Pointing to the pandemic, Hugo Boss said sales slipped 59 percent in the second quarter to 275 million euros. Even though 90 percent of Hugo Boss stores are now open, half had been closed during most of the second quarter.
This added up to a significant decline for the German company’s half-year accounting. By June, it had brought in 830 million euros, a decrease of 38 percent compared to the previous half year. At the same time last year, Hugo Boss had already made 1.34 billion euros in sales.
Market analysts from the likes of Goldman Sachs, JP Morgan and RBC Europe said the results were slightly worse than expected, but that the company’s moves to reduce costs and ensure financial stability and credit were praiseworthy.
During a press conference, company spokesperson and board member Yves Müller accentuated those more positive developments.
As with many other European brands, Hugo Boss saw signs of an upturn in China, with a gradual return to growth that started at the end of March and reached double digits in June. That added up to growth of 4 percent in the second quarter out of mainland China.
July had also been positive there, Müller added, and “it was encouraging to see how quickly our business in mainland China has come back to normality.”
Because of double-digit drops in other areas, like Hong Kong and Macau, sales in the Asia Pacific territory were still down 36 percent for the quarter, totaling 69 million euros.
Slumps in Europe — the brand’s biggest market — and North America were even bigger during the second quarter, with sales in those territories falling 59 percent and 82 percent, respectively.
In the Americas, sales in H1 fell 52 percent in currency-adjusted terms to 124 million euros.
Online sales vaulted 74 percent to total 55 million and make up a fifth of all sales in the second quarter, Müller reported.
Sales via Hugo Boss’ own web site as well as through various concessions — including Zalando in Europe, Next in the U.K. and Amazon from the second quarter onward — totaled 93 million euros in the half. Online sales have risen from just 4 percent of total sales to 11 percent, the company said.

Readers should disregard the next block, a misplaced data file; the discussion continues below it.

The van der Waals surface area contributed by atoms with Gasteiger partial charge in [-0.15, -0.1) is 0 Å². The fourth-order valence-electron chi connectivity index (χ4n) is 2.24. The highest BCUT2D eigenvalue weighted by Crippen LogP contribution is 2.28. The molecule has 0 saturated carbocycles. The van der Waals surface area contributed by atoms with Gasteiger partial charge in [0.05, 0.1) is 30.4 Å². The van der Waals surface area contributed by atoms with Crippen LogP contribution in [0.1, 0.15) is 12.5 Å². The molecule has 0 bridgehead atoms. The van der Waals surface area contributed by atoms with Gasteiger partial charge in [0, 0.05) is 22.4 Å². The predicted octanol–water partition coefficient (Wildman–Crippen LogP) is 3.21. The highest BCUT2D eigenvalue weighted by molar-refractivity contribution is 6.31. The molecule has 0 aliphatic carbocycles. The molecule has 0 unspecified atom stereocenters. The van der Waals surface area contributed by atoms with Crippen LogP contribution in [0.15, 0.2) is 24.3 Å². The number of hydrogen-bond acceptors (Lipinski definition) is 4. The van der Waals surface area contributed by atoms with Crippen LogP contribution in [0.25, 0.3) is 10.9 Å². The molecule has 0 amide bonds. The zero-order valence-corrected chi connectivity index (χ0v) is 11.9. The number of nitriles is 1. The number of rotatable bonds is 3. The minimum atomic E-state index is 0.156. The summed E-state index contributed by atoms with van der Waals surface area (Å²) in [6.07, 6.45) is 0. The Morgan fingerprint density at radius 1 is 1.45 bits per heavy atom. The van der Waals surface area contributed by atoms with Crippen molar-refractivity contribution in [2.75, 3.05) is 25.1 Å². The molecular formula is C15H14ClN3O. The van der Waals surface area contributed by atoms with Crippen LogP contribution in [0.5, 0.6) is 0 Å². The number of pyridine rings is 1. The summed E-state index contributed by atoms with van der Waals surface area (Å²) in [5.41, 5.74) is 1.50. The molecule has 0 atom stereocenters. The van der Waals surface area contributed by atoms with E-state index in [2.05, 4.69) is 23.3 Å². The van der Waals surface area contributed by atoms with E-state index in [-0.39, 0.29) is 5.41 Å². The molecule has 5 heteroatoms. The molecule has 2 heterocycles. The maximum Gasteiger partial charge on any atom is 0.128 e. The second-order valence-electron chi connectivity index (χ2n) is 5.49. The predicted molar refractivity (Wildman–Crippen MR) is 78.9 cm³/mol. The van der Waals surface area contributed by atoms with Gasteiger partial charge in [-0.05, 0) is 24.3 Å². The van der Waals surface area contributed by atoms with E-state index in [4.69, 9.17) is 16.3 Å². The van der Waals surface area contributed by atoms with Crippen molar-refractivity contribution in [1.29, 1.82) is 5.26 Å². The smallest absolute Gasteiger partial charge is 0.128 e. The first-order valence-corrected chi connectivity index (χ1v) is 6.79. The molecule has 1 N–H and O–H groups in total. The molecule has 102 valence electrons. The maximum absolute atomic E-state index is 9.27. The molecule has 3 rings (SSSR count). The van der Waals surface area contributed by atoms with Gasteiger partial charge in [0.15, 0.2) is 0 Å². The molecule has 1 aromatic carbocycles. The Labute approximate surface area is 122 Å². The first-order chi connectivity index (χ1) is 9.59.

Hugo Boss wants to quadruple online sales to 400 million euros by 2022 and is rolling out digital services to 24 new territories this year, including Australia, Japan, Poland and Portugal. This month, Canada and Mexico should come online.
While sales of both of the company’s brands — Boss for formalwear and suiting and Hugo for more casual looks — declined, Hugo fared better than Boss. The more casual line only fell 30 percent while Boss dropped 38 percent.
A lack of suit sales for special occasions, many of which were postponed or canceled, had certainly had a negative impact on the second quarter, Müller conceded. But he didn’t think current trends would permanently dampen this segment.
In fact, he said, the company believed there would be pent-up demand. “I don’t know what it was like in your private lives but, for example, my daughter’s confirmation was postponed,” Müller explained. “People will still get married. There will still be confirmations and christenings and people will meet up again. And these are all occasions where consumers will say, ‘Oh, I need to get myself something new for that.’”
In terms of more enduring and systemic trends — for example, working from home — Müller said the company was well prepared because it had already seen several years of casual clothing increasingly mixed with more formalwear.
“And we’re on trend with that,” the executive said. “Suits are our heritage, our DNA, but we must keep modernity close to our hearts.”
Given ongoing uncertainties about the pandemic, Hugo Boss couldn’t offer any reliable guidance for the rest of the year. Retail sales had continued to improve from May onward, Müller reported, and preliminary results showed that July was also looking positive.
The company now believes there could be a second wave of lockdowns, but is betting that these will be more localized. For example, stores in California, New York and most recently, in Melbourne, Australia, had to be closed. Sales at airport locations also remained weak. But in the rest of the world, Hugo Boss sites were open.
Questioned further about recent, unsettling developments inside the company over this quarter, Müller was sanguine. “We are proud of how we have coped [with this crisis],” he said.
By the end of June, controversial British retail entrepreneur Mike Ashley, whose Frasers Group is known for buying into distressed companies, had taken a stake of 10.1 percent in Hugo Boss.
In mid-July, longtime chief executive officer Mark Langer left the top job officially. New ceo Daniel Grieder and new sales manager Oliver Timm, both formerly of PVH Europe, won’t take up those positions until 2021. Until then, board members — including Müller — are running daily operations.